Ricochet is the best place on the internet to discuss the issues of the day, either through commenting on posts or writing your own for our active and dynamic community in a fully moderated environment. In addition, the Ricochet Audio Network offers over 50 original podcasts with new episodes released every day.
“There are aspects of my life that I can’t get back. But there are things that I can do now. When we were in Martha’s Vineyard this summer, Michelle and I would ride bikes. And now that we have masks on, we could ride through town and people wouldn’t know who we were. It felt pretty close to what I imagined — that sense of freedom, of being able to go wherever you wanted.” – Barack Obama, People Magazine Interview, Dec. 7, 2020
I confess that I subscribed to “People” magazine as part of a free offer from a bookstore and, despite having canceled the subscription, I keep receiving new issues. I usually don’t read beyond the cover, since the cover conveys pretty much all I need to know about who and what People thinks is interesting and important. The most recent issue features Barack Obama in “His Most Revealing Interview!” I actually read this article because of the cover’s claim that “the White House nearly wrecked his marriage.” I have been thinking a lot lately about the portrayal of marriage in literature and in culture, as well as its importance in my own life. But after reading the whole article, I wanted to focus on “that sense of freedom.”
The quote above closes out the article, which emphasizes the modern celebrity magazine’s motto of “Celebrities: They’re Just Like Us!” We’re left with the poignant reflection that what Barack Obama most wants is to reclaim the freedom that his previous anonymity permitted him and his family. Let’s pretend we don’t notice that Barack Obama has just released his third memoir and has encouraged a friendly and fawning cover story on the impact of politics on his personal life, and just appreciate that Obama has found some measure of elusive freedom via the hottest fashion trend of 2020: face masks.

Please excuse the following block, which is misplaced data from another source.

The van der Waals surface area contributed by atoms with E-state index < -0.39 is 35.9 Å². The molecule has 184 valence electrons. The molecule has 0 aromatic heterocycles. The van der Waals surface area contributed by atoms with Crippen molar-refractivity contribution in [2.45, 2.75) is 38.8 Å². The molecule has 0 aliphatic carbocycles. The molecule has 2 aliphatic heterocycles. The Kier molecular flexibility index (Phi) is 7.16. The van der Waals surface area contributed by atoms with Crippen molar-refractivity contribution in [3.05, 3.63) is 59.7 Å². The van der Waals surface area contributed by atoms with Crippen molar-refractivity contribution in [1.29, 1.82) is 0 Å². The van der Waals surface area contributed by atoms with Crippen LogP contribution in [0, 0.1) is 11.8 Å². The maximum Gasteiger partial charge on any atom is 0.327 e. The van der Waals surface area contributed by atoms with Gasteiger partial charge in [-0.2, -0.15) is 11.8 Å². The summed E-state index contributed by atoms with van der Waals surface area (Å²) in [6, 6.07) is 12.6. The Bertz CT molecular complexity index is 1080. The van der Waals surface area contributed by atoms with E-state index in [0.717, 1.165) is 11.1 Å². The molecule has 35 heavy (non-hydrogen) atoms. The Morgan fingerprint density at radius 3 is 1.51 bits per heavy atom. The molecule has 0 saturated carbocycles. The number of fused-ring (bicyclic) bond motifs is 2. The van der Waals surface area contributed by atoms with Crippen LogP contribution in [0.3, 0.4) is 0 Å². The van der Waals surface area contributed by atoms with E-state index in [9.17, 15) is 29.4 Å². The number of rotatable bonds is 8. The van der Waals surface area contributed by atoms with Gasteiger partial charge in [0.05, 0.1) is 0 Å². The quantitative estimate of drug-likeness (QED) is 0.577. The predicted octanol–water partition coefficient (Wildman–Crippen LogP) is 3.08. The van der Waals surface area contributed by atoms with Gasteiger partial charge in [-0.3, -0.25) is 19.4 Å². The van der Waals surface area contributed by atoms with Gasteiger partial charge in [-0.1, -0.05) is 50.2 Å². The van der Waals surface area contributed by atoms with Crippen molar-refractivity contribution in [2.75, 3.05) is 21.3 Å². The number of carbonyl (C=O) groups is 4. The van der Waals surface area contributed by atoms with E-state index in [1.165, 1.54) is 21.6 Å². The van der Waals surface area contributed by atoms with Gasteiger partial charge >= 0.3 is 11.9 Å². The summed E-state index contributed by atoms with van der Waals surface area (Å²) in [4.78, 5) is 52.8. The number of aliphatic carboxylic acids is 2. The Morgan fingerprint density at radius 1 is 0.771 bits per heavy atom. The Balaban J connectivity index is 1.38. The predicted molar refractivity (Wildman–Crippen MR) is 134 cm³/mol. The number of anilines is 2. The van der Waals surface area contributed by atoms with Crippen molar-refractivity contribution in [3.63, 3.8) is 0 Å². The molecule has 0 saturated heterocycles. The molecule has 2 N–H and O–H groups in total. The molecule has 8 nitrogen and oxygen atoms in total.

That Obama prefers not to reveal himself on a bike ride around town is understandable. Perhaps the contradiction between promoting yourself and your book while still wanting personal privacy is also understandable. People does a good job of showing the softer side of its famous subjects, and it succeeds in creating (or perhaps increasing, depending on the reader) sympathy for the Obamas. But, as fellow Ricochetti can imagine, I’m not their typical reader, so I find this effort to elevate Obama in the minds of readers annoying. Obviously, there never would be and never has been a similar attempt to sympathize with President Trump or Melania. This sort of obvious double standard and media bias is so frequent that it hardly warrants mention. If People got the scoop that the White House had nearly wrecked President Trump’s marriage, I think it’s safe to say that they would have been disappointed to include the word “nearly.”
What struck me about Obama’s quote is the way that our political leaders and elites view mask-wearing so differently than “regular” people for whom the anonymity of the mask is more likely to represent social isolation than freedom. As is the case any time someone brings up the topic of masks, I will state my position that I always wear a mask indoors, wherever required or requested and that I’m fine with that. But wearing a mask when going about daily life discourages human connections. For those of us without our own lucrative book deals or opportunities for TV and magazine interviews, those connections are actually a crucial part of the freedom we seek.
I don’t begrudge Obama his dreams for freedom from constant attention and scrutiny, but his comment shows that masks offer a relief from precisely those intrusions. I think this captures a feeling shared by many of our current political leaders who seek power without accountability. Every day brings news of yet another mayor or county health commissioners who can’t seem to abide by the rules they set for the rest of us. I keep wondering why they set themselves up for the accusation of hypocrisy instead of simply saying, “judge for yourself and do what you think is best.” (I know it’s because they don’t believe we can judge for ourselves, but I keep wondering anyway). During the presidential campaign, the masked appearances of Joe Biden and Kamala Harris seemed to me to be symbolic of their lack of transparency. In contrast, Trump was fully visible and very available to the press. Many people I know preferred the masked politicians. That’s what really bothers me.Published in